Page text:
US announces charges, sanctions in fight to stem fentanyl trafficking
Members of Congress have pressed officials during oversight hearings to do more to combat the drug
U.S. officials announced actions Friday to combat fentanyl as the nation struggles to battle overdose deaths, including charges against members of a Mexican drug cartel that authorities say is behind the drug’s largest trafficking operation on the globe.
The federal indictments were unsealed Friday in three different federal courts and target the Sinaloa cartel, which authorities say is responsible for importing the drug into the United States. A federal prosecutor from New York called it “the most ambitious fentanyl prosecution in American history.”
The Treasury Department announced sanctions Friday against two Chinese companies and five individuals, which would freeze their U.S.-based assets and potentially levy consequences for their business partners.
These companies are involved in the development and sale of chemical precursors to Mexico, and the sanctioned individuals included the owner and sales representatives of a sanctioned company, among others, a senior administration official told reporters Friday. The official spoke on the condition of anonymity under ground rules set by the Biden administration.
And the State Department also announced 27 reward offers, ranging from up to $1 million to up to $10 million, for information that leads to the arrest and conviction of certain targets. These include increased rewards for two high-level leaders of the Sinaloa cartel, according to another senior administration official.
The moves from the Biden administration dovetail with an intense focus on fentanyl in Congress, where lawmakers have pressed officials during oversight hearings to do more to combat the drug.
Trafficking of fentanyl across the U.S.-Mexico border has emerged as a frequent talking point among congressional Republicans, who have torn into Homeland Security Secretary Alejandro Mayorkas over the Biden administration’s border policies.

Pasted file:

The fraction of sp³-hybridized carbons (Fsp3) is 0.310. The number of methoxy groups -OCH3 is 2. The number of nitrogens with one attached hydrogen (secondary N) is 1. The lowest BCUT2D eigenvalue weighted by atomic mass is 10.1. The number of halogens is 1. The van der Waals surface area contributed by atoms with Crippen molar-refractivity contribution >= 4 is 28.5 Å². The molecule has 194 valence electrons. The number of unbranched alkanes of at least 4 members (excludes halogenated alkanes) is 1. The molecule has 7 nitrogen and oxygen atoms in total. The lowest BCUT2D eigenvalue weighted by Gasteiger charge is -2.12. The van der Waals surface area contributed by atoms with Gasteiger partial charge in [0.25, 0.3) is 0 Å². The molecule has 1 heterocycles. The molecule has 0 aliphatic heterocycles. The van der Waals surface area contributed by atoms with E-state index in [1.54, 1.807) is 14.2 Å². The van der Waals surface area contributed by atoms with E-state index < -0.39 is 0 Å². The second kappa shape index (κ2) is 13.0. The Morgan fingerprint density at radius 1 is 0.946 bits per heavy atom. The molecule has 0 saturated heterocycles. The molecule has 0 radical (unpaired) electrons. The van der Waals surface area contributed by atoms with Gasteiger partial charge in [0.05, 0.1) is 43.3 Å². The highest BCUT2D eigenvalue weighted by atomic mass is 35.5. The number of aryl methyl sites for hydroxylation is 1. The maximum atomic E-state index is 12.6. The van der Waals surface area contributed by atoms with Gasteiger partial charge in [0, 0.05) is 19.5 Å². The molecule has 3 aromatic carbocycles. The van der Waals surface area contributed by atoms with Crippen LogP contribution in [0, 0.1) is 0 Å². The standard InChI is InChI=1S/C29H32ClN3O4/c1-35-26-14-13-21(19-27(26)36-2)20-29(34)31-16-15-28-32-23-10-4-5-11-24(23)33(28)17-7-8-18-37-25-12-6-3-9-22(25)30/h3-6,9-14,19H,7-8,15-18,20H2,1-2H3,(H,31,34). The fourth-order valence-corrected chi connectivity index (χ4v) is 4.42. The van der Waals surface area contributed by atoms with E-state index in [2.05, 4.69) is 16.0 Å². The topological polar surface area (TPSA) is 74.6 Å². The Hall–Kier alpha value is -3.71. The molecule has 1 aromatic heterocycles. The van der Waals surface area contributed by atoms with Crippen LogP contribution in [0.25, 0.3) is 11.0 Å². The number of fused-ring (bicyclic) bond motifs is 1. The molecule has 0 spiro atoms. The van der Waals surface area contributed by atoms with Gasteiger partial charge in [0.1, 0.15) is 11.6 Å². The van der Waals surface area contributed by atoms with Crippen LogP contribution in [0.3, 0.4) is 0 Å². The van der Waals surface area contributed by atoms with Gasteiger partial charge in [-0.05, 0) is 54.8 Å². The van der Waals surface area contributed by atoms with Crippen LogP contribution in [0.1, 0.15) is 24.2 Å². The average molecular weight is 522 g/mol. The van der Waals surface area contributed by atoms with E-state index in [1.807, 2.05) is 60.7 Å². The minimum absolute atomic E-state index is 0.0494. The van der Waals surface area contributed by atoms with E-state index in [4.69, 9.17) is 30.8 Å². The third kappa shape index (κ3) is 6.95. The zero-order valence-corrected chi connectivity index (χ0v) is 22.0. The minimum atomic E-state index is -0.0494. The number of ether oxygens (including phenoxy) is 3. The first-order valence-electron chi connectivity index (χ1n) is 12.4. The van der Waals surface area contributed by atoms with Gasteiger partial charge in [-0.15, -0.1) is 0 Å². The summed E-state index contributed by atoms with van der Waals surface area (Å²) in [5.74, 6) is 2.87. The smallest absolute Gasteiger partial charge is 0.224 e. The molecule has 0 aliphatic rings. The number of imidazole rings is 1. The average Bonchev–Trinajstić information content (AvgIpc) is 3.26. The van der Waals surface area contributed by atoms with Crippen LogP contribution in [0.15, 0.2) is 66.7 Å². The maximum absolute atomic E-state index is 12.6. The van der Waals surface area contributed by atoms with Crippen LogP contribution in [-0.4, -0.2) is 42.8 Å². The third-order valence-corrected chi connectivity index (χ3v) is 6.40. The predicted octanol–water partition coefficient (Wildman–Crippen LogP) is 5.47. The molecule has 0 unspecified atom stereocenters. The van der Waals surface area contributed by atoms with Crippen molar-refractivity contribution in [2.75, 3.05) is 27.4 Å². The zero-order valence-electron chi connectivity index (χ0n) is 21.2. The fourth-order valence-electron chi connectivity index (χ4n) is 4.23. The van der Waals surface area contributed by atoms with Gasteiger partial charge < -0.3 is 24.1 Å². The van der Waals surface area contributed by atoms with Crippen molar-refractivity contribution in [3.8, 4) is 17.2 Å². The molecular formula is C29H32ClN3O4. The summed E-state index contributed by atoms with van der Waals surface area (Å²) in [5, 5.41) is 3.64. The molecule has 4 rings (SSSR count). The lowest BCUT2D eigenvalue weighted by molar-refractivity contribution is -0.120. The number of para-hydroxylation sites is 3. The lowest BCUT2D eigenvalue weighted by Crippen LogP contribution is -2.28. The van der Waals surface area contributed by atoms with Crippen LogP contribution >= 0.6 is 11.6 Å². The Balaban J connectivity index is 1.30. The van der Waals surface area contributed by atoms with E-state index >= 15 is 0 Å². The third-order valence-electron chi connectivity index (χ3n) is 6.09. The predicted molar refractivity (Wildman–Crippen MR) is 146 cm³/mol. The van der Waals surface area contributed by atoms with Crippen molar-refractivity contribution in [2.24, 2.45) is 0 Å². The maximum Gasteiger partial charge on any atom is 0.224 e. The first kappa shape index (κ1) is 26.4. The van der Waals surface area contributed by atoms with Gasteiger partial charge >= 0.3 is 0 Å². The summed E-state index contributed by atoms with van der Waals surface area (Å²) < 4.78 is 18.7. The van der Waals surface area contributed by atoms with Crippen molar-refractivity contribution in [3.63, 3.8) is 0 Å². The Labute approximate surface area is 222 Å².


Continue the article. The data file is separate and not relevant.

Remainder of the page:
At a Senate Judiciary Committee hearing last month, Republican Sen. John Cornyn of Texas, the ranking member of the committee’s immigration panel, asked Mayorkas if he wanted to apologize to families who have lost children to fentanyl poisoning because of the administration’s border policies.
The House Homeland Security Committee also held a hearing in February titled “Secretary Mayorkas’ Border Crisis” that featured remarks from a parent whose two sons died of fentanyl poisoning.
Attorney General Merrick B. Garland on Friday said the Justice Department charged money launderers, cartel lab operators, leaders of the cartel’s security forces and suppliers in China who sell fentanyl precursors to the cartel.
The indictments show the cartel “operates without respect for human rights, for human life or the rule of law,” Garland said, adding that the operation is fueled by Chinese precursor chemical and pharmaceutical companies.
“The Justice Department is attacking every aspect of the cartel’s operations,” Garland said at a news conference.
Garland also called attention to “fake” pills, which resemble legitimate pharmaceutical pills but instead can contain fentanyl.
The Drug Enforcement Administration reported seizing more than 50 million fentanyl-laced, fake prescription pills last year, and those pills can carry a lethal dose of the drug.
Deputy Attorney General Lisa O. Monaco said the fentanyl crisis has in large part been fueled by the Sinaloa cartel.
“Each of the nearly 30 defendants in these cases represent part of the machine that is pumping poisonous fentanyl into cities and towns around this country,” Monaco said.
“We won’t grind the cartel machine to a halt unless we attack it from every angle,” she said. “And to do that, we need to use every tool that we can and to join forces with partners around our government and around the globe.”
Damian Williams, the U.S. attorney for the Southern District of New York, said the indictment is the most significant of his tenure. He also issued a direct message to Americans touched by the fentanyl crisis.
“We’re going to do everything we can to seek justice, and to hopefully save the next family from feeling tomorrow the pain that you feel today,” Williams said.